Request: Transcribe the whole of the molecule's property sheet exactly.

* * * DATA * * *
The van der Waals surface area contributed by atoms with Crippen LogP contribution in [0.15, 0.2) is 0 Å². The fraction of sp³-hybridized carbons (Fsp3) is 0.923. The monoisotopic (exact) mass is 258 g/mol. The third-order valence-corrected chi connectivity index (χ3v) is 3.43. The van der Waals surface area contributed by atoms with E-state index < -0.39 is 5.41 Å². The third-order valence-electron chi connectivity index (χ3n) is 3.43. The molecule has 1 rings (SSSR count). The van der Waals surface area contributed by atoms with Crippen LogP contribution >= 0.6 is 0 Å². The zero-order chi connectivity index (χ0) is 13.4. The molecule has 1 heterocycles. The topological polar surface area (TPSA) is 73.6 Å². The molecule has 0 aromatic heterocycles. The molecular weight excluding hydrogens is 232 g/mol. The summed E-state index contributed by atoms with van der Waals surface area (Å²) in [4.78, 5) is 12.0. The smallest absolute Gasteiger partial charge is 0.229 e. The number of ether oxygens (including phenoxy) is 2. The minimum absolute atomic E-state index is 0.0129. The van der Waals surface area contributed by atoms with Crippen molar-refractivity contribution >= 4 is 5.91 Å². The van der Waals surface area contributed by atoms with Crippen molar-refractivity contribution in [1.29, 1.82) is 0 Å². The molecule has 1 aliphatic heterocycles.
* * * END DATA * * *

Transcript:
The van der Waals surface area contributed by atoms with Crippen LogP contribution in [0.15, 0.2) is 0 Å². The fraction of sp³-hybridized carbons (Fsp3) is 0.923. The monoisotopic (exact) mass is 258 g/mol. The third-order valence-corrected chi connectivity index (χ3v) is 3.43. The van der Waals surface area contributed by atoms with E-state index < -0.39 is 5.41 Å². The third-order valence-electron chi connectivity index (χ3n) is 3.43. The molecule has 1 rings (SSSR count). The van der Waals surface area contributed by atoms with Crippen LogP contribution >= 0.6 is 0 Å². The zero-order chi connectivity index (χ0) is 13.4. The molecule has 1 heterocycles. The topological polar surface area (TPSA) is 73.6 Å². The molecule has 0 aromatic heterocycles. The molecular weight excluding hydrogens is 232 g/mol. The summed E-state index contributed by atoms with van der Waals surface area (Å²) in [4.78, 5) is 12.0. The smallest absolute Gasteiger partial charge is 0.229 e. The number of ether oxygens (including phenoxy) is 2. The minimum absolute atomic E-state index is 0.0129. The van der Waals surface area contributed by atoms with Crippen molar-refractivity contribution >= 4 is 5.91 Å². The van der Waals surface area contributed by atoms with Crippen molar-refractivity contribution in [1.29, 1.82) is 0 Å². The molecule has 1 aliphatic heterocycles.